Valdeavellano de Tera, Soria – Valdeavellano de Tera, a little village with 205 inhabitants located at the outskirts of “Sierra de Urbion y Cebollera”, and will play host for the ICCA Consortium  VI General Assembly, bringing Members and Honorary members from all corners of the world to attend. .
The ICCA Consortium has strong links with Spain as it was born in Barcelona in 2008, on the occasion of the well-known World Conservation Congress. Given that Valdeavellano de Tera is famous for its good environmental governance, from October 3-7, 2013, this international association of local communities, indigenous peoples and NGOs, will hold their VI Annual Assembly in the Province of Soria.
This is a region with many “Montes de Socios”, an old collective governance model covering 89,679 ha and involving thousands of local co-owners only in Soria province. This model has been very successful in terms of biodiversity conservation and equal sharing of resources over the centuries, but is currently facing nowadays severe problems related to depopulation, loss of traditional culture and lack of legal recognition. Fortunately currently AFOSO is developing an impressive project called “Montes de Socios” aiming to gather and update all related documents involved in their collective property and management, get together all people involved (who have actually emigrated) holding rights to this type of collective property and management, as well as to successfully promote the recovery of many “Juntas Rectoras”, the traditional governance bodies in Montes de Socios.
Currently, there are other areas around the world that have been traditionally conserved by the locals – also known as ICCAs – that face several different threats and that are in urgent need of strategies to ensure their conservation, not only because of the biodiversity in the area but also the cultural diversity associated. Among the main threats to ICCAs identified in Europe are, i) widespread privatization of public land; ii) poor EU-acknowledgement of community-led conservation and sustainable livelihoods; iii) domination of party politics and vested interests in administration; iv) rural depopulation and low market value of rural products (timber, meat, crops, etc.).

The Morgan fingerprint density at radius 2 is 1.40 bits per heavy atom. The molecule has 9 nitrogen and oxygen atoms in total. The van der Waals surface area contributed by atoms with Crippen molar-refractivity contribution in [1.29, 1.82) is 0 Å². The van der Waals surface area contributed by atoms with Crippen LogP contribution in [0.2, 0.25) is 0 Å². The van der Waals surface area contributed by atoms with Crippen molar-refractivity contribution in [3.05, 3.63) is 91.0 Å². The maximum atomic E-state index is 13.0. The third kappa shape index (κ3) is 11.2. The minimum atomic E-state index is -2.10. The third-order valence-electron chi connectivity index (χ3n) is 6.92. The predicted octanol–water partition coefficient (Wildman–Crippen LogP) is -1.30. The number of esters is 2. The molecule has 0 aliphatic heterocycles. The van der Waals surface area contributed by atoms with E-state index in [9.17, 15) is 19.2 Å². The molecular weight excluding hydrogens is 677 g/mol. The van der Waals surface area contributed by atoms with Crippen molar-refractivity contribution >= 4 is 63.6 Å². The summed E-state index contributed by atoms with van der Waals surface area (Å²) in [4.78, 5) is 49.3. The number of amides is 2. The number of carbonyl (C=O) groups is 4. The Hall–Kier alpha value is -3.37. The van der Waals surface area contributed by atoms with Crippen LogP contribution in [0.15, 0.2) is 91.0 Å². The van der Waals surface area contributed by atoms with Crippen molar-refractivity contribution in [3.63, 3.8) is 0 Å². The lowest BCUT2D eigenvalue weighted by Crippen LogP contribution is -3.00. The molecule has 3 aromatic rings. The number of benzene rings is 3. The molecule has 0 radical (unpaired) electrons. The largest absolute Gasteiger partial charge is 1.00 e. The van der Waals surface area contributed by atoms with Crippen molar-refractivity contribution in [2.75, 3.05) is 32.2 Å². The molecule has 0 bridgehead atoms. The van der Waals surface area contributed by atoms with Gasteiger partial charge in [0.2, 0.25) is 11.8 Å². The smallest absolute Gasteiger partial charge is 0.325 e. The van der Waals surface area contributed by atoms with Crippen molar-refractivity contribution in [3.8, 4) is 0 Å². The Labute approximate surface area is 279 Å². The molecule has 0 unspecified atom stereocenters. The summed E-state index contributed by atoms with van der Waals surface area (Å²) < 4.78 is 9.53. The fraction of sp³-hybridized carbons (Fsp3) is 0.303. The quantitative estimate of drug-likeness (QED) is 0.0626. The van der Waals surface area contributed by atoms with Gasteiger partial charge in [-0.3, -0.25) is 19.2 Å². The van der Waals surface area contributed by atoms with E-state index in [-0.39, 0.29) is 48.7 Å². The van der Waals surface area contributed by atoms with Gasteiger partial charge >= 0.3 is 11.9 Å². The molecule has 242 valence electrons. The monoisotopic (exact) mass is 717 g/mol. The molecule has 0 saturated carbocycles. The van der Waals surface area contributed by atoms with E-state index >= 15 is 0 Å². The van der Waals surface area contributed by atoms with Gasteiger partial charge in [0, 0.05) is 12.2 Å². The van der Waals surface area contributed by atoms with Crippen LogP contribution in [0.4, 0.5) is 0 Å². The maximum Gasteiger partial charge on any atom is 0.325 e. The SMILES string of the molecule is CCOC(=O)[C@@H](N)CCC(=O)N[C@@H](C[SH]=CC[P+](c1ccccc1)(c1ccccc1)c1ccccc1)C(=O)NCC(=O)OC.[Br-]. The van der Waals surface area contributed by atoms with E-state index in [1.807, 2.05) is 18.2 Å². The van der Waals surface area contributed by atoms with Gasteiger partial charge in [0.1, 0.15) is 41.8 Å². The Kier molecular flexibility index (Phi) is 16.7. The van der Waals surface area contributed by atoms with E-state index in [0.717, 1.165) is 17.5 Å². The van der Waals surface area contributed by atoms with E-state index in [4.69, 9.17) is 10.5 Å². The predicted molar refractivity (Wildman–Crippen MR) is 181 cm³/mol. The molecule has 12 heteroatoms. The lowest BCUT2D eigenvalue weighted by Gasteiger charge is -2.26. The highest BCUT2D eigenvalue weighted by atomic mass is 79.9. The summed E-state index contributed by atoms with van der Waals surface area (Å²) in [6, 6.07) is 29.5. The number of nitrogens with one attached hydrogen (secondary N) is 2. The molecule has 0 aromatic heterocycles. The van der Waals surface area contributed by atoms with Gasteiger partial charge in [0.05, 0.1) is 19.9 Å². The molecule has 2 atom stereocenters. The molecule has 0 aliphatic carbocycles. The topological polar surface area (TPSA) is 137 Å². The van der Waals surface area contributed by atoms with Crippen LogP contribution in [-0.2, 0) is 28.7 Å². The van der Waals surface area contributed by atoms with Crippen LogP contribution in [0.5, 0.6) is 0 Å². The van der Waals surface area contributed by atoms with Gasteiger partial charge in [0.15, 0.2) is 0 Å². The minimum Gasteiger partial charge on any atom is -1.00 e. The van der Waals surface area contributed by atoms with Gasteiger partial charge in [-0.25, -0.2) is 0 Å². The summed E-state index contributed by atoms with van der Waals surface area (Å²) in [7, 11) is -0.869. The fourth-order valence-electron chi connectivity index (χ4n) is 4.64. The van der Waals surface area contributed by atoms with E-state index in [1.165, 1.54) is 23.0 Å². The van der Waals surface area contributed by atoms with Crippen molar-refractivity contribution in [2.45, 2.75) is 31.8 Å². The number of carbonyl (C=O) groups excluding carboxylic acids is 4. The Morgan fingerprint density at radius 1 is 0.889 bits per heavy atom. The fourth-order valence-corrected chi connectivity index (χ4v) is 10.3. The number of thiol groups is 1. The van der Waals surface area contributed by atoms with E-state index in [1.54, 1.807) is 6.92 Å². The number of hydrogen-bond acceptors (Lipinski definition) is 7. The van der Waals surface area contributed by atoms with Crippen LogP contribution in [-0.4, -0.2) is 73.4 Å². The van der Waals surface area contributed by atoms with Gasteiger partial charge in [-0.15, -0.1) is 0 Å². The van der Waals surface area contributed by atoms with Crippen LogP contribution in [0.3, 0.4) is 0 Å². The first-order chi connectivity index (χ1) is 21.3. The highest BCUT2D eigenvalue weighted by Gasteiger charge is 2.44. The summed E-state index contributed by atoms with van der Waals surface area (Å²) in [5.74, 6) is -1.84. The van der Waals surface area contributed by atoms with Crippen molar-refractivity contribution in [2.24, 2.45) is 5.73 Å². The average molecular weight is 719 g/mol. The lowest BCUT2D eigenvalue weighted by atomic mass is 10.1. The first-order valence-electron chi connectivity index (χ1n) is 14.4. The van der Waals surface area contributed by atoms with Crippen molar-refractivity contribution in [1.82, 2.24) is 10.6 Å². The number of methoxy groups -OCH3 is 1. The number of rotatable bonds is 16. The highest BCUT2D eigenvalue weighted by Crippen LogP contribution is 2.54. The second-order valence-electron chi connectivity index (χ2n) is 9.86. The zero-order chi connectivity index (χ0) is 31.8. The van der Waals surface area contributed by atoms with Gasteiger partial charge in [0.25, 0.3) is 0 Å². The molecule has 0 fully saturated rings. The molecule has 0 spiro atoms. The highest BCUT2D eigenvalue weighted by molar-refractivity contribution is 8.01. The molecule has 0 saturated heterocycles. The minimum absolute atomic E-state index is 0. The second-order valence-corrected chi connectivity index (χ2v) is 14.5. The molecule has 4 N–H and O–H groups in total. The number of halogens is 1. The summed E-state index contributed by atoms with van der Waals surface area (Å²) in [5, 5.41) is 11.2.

The visit of ICCA Consortium representatives to the local experience in Soria intends to share the experience on how some Spanish local communities have faced the survival of their common managed lands and related governance bodies in a context of depopulation and lack of recognition and serve as an example for other ICCAs to face similar threats, some of which are global.
In parallel to the ICCA Consortium General Assembly, a meeting on Spanish Common Uses will be held, with representatives of traditional fisheries, common forests federations, extensive pastoral organizations, hunting societies, NGOs and academics to develop common strategies and synergies at national level in order to support, study and spread the social, economic and environmental values of Common Management in the Spanish territory.
After this meeting in the Soria province, some ICCA Consortium representatives will go to Salamanca to attend the 10th Wilderness Congress (WILD-10), a meeting that aims at finding ways to make the world a wilder place! 
 The ICCA Consortium is an international association dedicated to promoting the appropriate recognition of and support to ICCAs (Indigenous Peoples’ and Community Conserved Areas and Territories) in the regional, national and global arena. It is comprised of Members (Indigenous People Organisations (IPOs) and Community-based Organisations (CBOs) and civil society organisations working with IPs/LCs) and Honorary members (individuals with relevant concerns and expertise relating to ICCAs). As a global institution, the Consortium is collaborating with the CBD Secretariat, GEF SGP, UNEP WCMC, IUCN, research and advocacy organisations, and UN mechanisms promoting human and IP and LC rights.
Further info http://www.iccaconsortium.org/?page_id=55
 For further information on WILD-10 please go to http://wild10.org/en/
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